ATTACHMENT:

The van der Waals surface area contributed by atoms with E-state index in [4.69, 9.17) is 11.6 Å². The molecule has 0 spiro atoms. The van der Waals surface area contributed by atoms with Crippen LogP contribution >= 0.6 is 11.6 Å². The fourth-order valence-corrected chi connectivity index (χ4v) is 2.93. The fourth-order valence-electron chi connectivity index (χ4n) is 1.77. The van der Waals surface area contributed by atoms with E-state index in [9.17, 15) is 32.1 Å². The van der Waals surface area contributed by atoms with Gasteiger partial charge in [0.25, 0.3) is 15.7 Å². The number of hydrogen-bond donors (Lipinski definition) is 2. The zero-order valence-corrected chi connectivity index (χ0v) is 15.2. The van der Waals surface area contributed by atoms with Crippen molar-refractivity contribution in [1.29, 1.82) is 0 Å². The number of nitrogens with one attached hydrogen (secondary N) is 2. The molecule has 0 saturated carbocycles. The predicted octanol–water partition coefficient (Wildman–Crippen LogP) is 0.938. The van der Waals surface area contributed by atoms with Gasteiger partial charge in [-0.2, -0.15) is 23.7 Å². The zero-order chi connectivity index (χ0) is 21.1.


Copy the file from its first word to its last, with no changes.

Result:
The van der Waals surface area contributed by atoms with E-state index in [4.69, 9.17) is 11.6 Å². The molecule has 0 spiro atoms. The van der Waals surface area contributed by atoms with Crippen LogP contribution >= 0.6 is 11.6 Å². The fourth-order valence-corrected chi connectivity index (χ4v) is 2.93. The fourth-order valence-electron chi connectivity index (χ4n) is 1.77. The van der Waals surface area contributed by atoms with E-state index in [9.17, 15) is 32.1 Å². The van der Waals surface area contributed by atoms with Gasteiger partial charge in [0.25, 0.3) is 15.7 Å². The number of hydrogen-bond donors (Lipinski definition) is 2. The zero-order valence-corrected chi connectivity index (χ0v) is 15.2. The van der Waals surface area contributed by atoms with Crippen molar-refractivity contribution in [1.29, 1.82) is 0 Å². The number of nitrogens with one attached hydrogen (secondary N) is 2. The molecule has 0 saturated carbocycles. The predicted octanol–water partition coefficient (Wildman–Crippen LogP) is 0.938. The van der Waals surface area contributed by atoms with Gasteiger partial charge in [-0.2, -0.15) is 23.7 Å². The zero-order chi connectivity index (χ0) is 21.1.